Sjögren syndrome (SS) is a systemic autoimmune disease that presents with sicca symptomatology of the main mucosa surfaces15. The main sicca features (xerophthalmia and xerostomia) are detected by specific ocular (Rose Bengal staining, Schirmer test) and oral (salivary flow measurement, parotid scintigraphy) tests. The histologic hallmark is a focal lymphocytic infiltration of the exocrine glands, determined by a biopsy of the minor labial salivary glands22. Patients with SS present a broad spectrum of serologic features (cytopenias, hypergammaglobulinemia, high erythrocyte sedimentation rate) and autoantibodies, of which antinuclear antibodies (ANA) are the most frequently detected, anti-Ro/SS-A the most specific, and cryoglobulins and hypocomplementemia the main prognostic markers34. The disease spectrum extends from sicca syndrome to systemic involvement (extraglandular manifestations)37.
SS is a heterogeneous disease that can be expressed in many guises17. The variability of its presentation may significantly delay the diagnosis after the onset of symptoms15. In addition, the epidemiologic characteristics, systemic involvement, or immunologic profile at diagnosis may have a significant influence on the presentation of SS. Researchers have analyzed these factors in various studies18,23,33,41 with differing results, which may be due to the small number of patients included and the different sets of classification criteria used. We conducted the current study to characterize the clinical presentation of primary SS in a large cohort of Spanish patients and to define epidemiologic, clinical, and immunologic subsets of patients with a more homogeneous expression in order to facilitate earlier diagnosis.
The GEMESS Study Group was formed in 2005 with the aim of collecting a large series of Spanish patients with primary SS, and included 12 Spanish reference centers with substantial experience in the management of SS patients. By March 2007, the database included 1010 consecutive patients, recruited since 1994, both incident and prevalent cases. Incident cases were classified as those diagnosed during the first study visit or within the previous 12 months. All patients fulfilled 4 or more of the preliminary diagnostic criteria for SS proposed by the European Community Study Group in 199344 and underwent a complete history and physical examination. Diagnostic tests for SS (Rose Bengal staining, Schirmer test, parotid scintigraphy, and salivary gland biopsy) were applied according to the recommendations of the European Community Study Group44. Clinical and laboratory data were collected and computerized according to a standard protocol designed by the GEMESS Study Group and based on previous multicenter studies17,35. Salient features included in the protocol were 1) age at diagnosis, defined as the age when the patient fulfilled the classification criteria; 2) age at inclusion, defined as the age when the patient was included in the registry; and 3) cumulative clinical and immunologic features during disease evolution (from the diagnosis until protocol inclusion). Exclusion criteria were chronic viral infections (negative test for anti-hepatitis C virus antibodies by ELISA), previous lymphoproliferative processes, and associated systemic autoimmune diseases defined according to previous studies17,30.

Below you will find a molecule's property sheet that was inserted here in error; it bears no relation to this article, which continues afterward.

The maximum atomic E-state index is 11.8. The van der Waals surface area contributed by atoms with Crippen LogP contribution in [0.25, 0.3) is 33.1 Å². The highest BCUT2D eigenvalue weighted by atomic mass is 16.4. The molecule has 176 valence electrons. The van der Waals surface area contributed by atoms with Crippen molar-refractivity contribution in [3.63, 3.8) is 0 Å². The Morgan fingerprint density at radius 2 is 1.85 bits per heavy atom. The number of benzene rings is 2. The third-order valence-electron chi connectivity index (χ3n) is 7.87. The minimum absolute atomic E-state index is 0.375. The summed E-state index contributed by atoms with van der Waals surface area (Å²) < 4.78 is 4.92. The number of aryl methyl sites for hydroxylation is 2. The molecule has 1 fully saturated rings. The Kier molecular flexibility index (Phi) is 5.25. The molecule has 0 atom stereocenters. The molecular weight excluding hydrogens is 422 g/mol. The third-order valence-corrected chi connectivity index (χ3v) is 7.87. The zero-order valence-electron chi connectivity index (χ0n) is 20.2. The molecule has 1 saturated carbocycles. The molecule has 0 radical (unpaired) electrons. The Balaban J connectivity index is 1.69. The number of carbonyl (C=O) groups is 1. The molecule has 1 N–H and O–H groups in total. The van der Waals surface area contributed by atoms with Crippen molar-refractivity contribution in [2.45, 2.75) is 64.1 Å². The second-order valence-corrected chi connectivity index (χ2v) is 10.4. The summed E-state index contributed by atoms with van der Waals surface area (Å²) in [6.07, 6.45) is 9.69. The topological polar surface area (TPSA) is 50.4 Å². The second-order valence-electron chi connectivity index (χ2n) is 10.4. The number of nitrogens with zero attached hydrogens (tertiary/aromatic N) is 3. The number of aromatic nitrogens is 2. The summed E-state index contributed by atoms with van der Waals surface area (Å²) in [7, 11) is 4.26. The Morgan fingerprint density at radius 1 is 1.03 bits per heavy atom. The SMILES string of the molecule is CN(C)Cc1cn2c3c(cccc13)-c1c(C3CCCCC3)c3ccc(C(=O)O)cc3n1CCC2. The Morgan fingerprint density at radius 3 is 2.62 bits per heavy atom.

Definition of Clinical Features
Clinical features were defined as follows: Xerostomia and xerophthalmia were defined according to the European Community Study Group44.
Articular involvement included arthralgia (joint pain without inflammatory signs) and arthritis (tenderness, swelling, and/or joint effusion).
Raynaud phenomenon: intermittent attacks of digital pallor followed by cyanosis and/or rubor of the fingers, toes, ears, nose, or tongue, induced by exposure to cold, stress, or both, in the absence of any associated disease or anatomical abnormality.
Vasculitis was defined according to previous studies29. Vasculitides related to drugs, neoplasia, or infectious processes were excluded.
Lung involvement: persistent cough and/or dyspnea, with chronic diffuse interstitial infiltrates on X-ray, altered pattern on pulmonary function studies, and/or evidence of pulmonary alveolitis/fibrosis in computed tomography scans.
Nephropathy: persistent proteinuria >0.5 g/d, altered urinalysis (hematuria, pyuria, red blood cell casts), renal tubular acidosis, interstitial nephritis, or glomerulonephritis.
Pancreatic involvement: clinical signs of pancreatitis with raised levels of pancreatic enzymes.